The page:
Majority of Voters Support Biden’s Billionaire Income Tax, Poll Finds

New polling finds that most likely voters support President Joe Biden’s plan to implement a minimum tax on the richest households in the U.S., including a tax on unrealized gains from assets like stocks.

The polling released on Monday by Data for Progress finds that 59 percent of likely voters support the proposal, known as the Billionaire Minimum Income Tax, with only 31 percent of those polled in opposition — a 28-point margin.

The issue is particularly popular among Democrats, with 72 percent of respondents in favor. 55 percent of independent voters said that they favored the proposal, and a plurality of Republicans also support the idea, with 46 percent in favor and 43 percent opposed. People who own stock or real estate are also supportive of the idea, with 54 percent of respondents saying as such.

Biden recently submitted his budget request for Fiscal Year 2023 to Congress, which includes a minimum tax on the country’s richest roughly 20,000 households, or those worth over $100 million. These households would be subject to a 20 percent minimum income tax rate, and would include traditional incomes as well as unrealized gains from things like stocks and bonds, making it similar to a wealth tax.

Progressives and Democrats have long advocated for levying a tax on the richest people in the U.S., who are often able to exploit loopholes written into the tax code to pay low effective tax rates. ProPublica recently revealed that, between 2014 and 2018, the 25 richest Americans paid only 3.4 percent of their wealth gains in taxes, despite gaining a whopping $401 billion in that time. In a slightly more expansive analysis last year, White House economists found that the country’s wealthiest 400 families only paid a tax rate of 8.2 percent in income taxes between 2010 and 2018.

The wealthy are able to get away with paying such low effective tax rates in part due to a strategy known as “buy, borrow, die,” in which the wealthiest Americans can purchase stock and then borrow loans based off of their stock portfolios at very low interest rates. Then, they hold onto stocks — since they would have to pay taxes if they sold them — and eventually pass them onto their heirs, largely tax-free.

However, Data for Progress’s polling shows that many Americans are unaware of how taxes apply to people whose wealth largely comes from their assets. When presented with a hypothetical scenario in which a household held stocks that increased in value that year but didn’t sell the stocks, 28 percent of people incorrectly said that the household would have to pay taxes on the increased value of the stock. Among people who have never owned stocks or real estate, that proportion increased to 30 percent.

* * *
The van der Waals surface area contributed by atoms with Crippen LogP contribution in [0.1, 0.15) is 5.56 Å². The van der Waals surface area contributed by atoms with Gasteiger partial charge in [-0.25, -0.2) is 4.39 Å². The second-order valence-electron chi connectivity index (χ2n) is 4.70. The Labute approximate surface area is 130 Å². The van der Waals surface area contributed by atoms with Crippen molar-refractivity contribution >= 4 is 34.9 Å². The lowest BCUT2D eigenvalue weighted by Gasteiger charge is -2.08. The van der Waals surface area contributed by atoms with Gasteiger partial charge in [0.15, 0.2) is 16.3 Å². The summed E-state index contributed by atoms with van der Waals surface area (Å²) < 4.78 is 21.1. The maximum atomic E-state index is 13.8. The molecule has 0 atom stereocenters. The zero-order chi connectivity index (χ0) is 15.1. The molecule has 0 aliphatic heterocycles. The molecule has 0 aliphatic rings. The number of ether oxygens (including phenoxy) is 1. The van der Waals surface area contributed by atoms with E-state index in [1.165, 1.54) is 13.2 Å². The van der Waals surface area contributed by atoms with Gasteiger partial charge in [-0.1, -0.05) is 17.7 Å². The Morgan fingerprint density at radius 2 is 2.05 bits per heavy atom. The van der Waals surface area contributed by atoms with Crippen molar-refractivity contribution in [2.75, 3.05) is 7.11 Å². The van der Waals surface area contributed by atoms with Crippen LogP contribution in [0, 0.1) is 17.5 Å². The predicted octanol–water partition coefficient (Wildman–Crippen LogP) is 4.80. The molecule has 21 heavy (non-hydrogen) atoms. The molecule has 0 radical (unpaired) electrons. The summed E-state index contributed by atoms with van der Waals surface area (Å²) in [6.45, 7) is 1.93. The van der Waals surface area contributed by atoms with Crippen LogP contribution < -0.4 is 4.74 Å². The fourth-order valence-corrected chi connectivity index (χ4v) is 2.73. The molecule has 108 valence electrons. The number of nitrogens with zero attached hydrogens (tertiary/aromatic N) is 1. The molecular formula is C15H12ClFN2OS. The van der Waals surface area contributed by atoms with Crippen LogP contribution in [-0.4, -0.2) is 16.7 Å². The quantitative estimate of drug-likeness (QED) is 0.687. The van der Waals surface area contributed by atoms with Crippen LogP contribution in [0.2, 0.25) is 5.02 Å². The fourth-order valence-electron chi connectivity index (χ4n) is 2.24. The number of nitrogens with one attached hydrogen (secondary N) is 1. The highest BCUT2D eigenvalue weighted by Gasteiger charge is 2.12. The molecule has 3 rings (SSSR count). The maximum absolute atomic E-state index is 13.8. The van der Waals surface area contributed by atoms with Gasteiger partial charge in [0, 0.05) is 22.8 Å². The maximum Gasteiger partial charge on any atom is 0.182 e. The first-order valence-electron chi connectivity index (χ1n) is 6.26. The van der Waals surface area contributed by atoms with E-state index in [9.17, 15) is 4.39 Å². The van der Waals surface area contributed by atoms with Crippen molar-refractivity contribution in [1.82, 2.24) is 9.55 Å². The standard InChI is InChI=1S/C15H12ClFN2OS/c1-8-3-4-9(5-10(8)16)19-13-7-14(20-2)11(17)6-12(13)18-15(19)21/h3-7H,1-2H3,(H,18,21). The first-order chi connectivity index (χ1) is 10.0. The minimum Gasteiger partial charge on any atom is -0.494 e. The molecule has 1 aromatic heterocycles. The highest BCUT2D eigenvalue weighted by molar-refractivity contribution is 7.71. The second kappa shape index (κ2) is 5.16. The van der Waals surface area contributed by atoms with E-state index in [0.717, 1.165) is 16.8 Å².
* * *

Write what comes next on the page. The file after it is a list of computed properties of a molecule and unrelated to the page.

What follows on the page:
This misunderstanding could explain why there isn’t more support for the proposal to retool how the richest Americans are taxed. While 66 percent of likely voters surveyed believe that billionaires should be paying more in taxes, 19 percent believe that they are paying the right amount — despite the fact that billionaires pay much lower effective tax rates than the average taxpayer, and are able to leverage their wealth to manipulate markets in their favor.

It’s unclear if Biden’s proposal will end up in the final budget for next year. Lawmakers like Senators Ron Wyden (D-Oregon) and Bernie Sanders (I-Vermont) have introduced bills directly aimed at taxing billionaires, but they have failed to gain traction in Congress. However, the polling suggests that passing such legislation could help Democrats gain support among voters, which could be crucial for the midterm elections this fall.

The more Congress delays action on the issue, however, the larger the wealth gap grows. A recent analysis by Americans for Tax Fairness found that billionaires have collectively gotten $2 trillion richer during the pandemic thus far, increasing their wealth by a whopping 70 percent. Elon Musk has especially benefited from the pandemic, with his wealth skyrocketing by 1080 percent over the past two years alone.